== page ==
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When to give up on a glass aperture filter?

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#1 paul130v


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Posted 20 January 2013 - 03:17 PM

Have been using an Orion glass filter for my Starblast 4.5, it's maybe 5 years old, i've got an inch or two of duct tape covering a few pinholes, and there are getting to be more pin holes.

Is there a better way than duct tape? I tried magic marker; it's not opaque enough to satisfy me. Do pin holes start to appear faster as the filter ages? Am I damaging it; or is it just inevitable, with time? Staff at Orion said it's customary to keep covering up those pin holes till the filter is half or more covered. ???? Since the rate of pinhole appearance is increasing, the question is How at risk am I placing my vision if I'm a couple of pin holes behind in the repair process, and I use the filter? Intuitively, it scares the *BLEEP* out of me. I didn't do solar observing at all, for years, for this fear...

I find Badder (?) film makes a nicer color; maybe I see more too; not sure. Is film actually longer lasting? Except for being physically more fragile, of course.

Is there a permanent 'instruction' for beginners at the top of this forum? (Maybe I'll go look, right now. But it's still true that the only stupid question is one you don't ask, right?)

I've used a couple of 'real' solar scopes; I suppose it's inevitable I'll fork out several hundred dollars; maybe more; but not this month, maybe not this year. And I guess that's a potential mine field, too.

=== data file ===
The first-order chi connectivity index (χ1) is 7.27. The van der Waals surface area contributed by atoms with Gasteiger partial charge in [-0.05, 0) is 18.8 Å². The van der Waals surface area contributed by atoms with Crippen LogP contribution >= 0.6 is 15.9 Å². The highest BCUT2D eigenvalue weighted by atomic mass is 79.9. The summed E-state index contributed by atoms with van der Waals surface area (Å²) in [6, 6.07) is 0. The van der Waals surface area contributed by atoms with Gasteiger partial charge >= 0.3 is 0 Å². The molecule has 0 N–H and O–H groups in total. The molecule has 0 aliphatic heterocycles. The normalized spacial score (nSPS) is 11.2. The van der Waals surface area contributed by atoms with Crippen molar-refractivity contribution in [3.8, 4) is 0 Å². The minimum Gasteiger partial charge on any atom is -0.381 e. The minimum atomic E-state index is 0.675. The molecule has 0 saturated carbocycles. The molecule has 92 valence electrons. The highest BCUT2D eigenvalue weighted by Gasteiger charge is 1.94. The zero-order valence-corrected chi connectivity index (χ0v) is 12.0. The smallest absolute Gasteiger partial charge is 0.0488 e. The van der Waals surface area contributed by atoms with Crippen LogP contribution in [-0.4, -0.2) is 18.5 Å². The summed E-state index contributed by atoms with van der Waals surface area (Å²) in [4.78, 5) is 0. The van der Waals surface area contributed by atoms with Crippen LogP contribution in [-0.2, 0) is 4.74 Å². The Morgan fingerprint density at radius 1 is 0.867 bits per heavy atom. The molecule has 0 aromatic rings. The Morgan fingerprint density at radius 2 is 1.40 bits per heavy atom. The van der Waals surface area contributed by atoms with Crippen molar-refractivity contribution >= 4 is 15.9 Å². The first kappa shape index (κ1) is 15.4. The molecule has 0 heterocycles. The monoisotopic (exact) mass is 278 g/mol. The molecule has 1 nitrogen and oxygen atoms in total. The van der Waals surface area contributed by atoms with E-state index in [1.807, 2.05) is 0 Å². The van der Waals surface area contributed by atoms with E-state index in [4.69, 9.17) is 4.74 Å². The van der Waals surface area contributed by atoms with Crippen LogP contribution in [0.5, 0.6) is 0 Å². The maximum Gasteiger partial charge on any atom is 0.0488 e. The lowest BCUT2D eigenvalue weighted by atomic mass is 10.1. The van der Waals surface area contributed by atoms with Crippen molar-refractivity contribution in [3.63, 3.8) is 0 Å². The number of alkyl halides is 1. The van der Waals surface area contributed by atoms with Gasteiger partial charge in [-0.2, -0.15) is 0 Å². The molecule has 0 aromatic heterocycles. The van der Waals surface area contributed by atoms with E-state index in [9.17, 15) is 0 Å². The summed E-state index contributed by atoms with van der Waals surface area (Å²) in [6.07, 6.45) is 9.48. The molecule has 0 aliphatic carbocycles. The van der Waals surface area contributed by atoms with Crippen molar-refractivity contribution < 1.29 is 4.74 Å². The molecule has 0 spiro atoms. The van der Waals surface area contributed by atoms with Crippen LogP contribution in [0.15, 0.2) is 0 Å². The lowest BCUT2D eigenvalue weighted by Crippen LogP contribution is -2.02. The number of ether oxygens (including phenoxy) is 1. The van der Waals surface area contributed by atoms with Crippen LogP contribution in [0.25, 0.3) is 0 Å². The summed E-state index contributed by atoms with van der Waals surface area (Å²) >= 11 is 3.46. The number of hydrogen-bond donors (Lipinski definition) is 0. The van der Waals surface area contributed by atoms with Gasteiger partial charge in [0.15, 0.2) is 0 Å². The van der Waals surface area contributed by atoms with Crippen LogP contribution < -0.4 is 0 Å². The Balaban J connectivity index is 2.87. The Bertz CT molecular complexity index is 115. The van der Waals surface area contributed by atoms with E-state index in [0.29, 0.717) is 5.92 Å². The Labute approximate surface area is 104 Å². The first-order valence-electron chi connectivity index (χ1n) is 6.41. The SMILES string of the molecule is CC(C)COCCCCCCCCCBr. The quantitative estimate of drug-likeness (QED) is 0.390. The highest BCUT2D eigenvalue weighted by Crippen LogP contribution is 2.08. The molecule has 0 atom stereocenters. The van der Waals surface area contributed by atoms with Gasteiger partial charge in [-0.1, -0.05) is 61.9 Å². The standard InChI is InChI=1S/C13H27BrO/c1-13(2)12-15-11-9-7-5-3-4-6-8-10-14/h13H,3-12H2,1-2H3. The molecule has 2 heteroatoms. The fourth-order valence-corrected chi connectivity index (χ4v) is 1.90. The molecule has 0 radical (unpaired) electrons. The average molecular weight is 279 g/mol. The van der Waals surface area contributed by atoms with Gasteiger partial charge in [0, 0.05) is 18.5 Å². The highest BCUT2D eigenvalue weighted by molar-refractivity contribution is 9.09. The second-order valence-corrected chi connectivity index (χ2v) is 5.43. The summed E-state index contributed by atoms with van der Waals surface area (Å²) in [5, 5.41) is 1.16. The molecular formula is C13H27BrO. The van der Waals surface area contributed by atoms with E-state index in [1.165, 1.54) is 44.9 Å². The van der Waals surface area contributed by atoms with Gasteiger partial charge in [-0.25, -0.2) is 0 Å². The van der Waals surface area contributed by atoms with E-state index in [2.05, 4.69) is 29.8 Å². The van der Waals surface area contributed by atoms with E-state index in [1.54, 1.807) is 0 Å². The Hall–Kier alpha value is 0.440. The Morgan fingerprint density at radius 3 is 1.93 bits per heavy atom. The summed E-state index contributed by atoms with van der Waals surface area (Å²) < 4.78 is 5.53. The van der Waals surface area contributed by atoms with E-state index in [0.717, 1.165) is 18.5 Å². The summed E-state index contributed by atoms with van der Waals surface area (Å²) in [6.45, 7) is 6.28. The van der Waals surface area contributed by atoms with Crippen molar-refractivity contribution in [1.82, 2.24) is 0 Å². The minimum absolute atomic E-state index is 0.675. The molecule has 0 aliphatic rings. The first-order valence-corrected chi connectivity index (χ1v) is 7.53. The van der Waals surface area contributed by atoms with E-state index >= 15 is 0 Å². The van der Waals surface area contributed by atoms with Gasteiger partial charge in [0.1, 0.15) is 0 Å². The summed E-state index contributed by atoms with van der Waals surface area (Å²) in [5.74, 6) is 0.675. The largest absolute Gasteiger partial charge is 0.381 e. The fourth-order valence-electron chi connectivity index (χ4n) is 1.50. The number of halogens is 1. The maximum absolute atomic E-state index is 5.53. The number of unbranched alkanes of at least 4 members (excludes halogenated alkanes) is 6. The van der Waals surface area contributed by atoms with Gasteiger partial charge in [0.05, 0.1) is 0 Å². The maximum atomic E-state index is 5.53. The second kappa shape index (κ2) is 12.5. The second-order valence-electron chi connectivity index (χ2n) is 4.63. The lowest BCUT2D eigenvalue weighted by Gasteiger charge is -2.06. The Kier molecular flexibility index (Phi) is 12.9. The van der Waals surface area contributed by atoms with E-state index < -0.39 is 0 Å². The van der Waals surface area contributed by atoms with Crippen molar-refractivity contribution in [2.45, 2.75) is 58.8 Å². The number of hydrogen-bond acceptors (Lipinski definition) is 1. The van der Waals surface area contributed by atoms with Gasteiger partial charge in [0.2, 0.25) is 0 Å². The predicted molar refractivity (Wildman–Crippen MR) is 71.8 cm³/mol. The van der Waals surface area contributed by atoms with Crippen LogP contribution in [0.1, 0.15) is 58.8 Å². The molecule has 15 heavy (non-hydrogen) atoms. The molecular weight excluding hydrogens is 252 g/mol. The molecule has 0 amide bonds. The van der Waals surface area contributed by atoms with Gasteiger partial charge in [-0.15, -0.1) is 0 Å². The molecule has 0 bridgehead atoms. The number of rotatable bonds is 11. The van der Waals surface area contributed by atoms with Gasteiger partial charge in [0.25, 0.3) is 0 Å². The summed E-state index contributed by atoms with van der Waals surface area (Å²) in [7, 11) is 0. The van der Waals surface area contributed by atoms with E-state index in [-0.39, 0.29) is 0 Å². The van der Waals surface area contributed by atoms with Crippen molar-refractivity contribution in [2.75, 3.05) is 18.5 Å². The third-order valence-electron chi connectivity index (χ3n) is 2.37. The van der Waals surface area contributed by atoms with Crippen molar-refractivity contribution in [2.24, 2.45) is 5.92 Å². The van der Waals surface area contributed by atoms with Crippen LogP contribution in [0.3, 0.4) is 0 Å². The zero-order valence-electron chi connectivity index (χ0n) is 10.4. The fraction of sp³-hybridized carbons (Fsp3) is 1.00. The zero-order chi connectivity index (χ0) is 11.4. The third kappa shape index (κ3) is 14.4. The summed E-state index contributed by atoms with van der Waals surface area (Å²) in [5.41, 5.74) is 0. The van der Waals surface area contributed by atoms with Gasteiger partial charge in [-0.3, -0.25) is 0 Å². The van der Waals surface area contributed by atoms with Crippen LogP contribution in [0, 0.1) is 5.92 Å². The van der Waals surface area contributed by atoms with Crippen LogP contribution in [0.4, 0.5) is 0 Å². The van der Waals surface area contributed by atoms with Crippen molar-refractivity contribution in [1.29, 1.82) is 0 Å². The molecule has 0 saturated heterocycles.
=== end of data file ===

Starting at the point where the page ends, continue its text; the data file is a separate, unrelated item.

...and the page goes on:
Would a proper solar scope be less demanding in terms of maintenance?

Did I say that our day star is totally fascinating? :D

#2 BYoesle


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Posted 20 January 2013 - 03:47 PM

Replace it now with Astro/solar film. Film won't last as long, but is cheaper to replace, and is superior optically to a float galss filter.

Save up for a Herschel wedge...(refractor use only) :jump:

#3 George9


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Posted 21 January 2013 - 08:23 AM

I do own a 15-20 year old Thousand Oaks Optical glass filter that has no defects whatsoever. Perhaps the design is different than modern glass filters.

But I agree with Bob. I use Baader astro solar film for real observing. You can really see a difference in performance. It's not very subtle.

Over the years, I do get pinholes, and I cover them with a silver magic marker that says "paint" or something similar. It is a thicker application, and it is opaque. I replace the film when I get more than a few.


#4 Jim Rosenstock

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Posted 23 January 2013 - 07:01 PM

There's no danger to your eyes from a few pinholes in your filter....but the quality of the image will begin to degrade.

BTW, I concure on th Baader film, whenever it's time to discard your glass filter. Sounds like you've gotten a lot of use from it!


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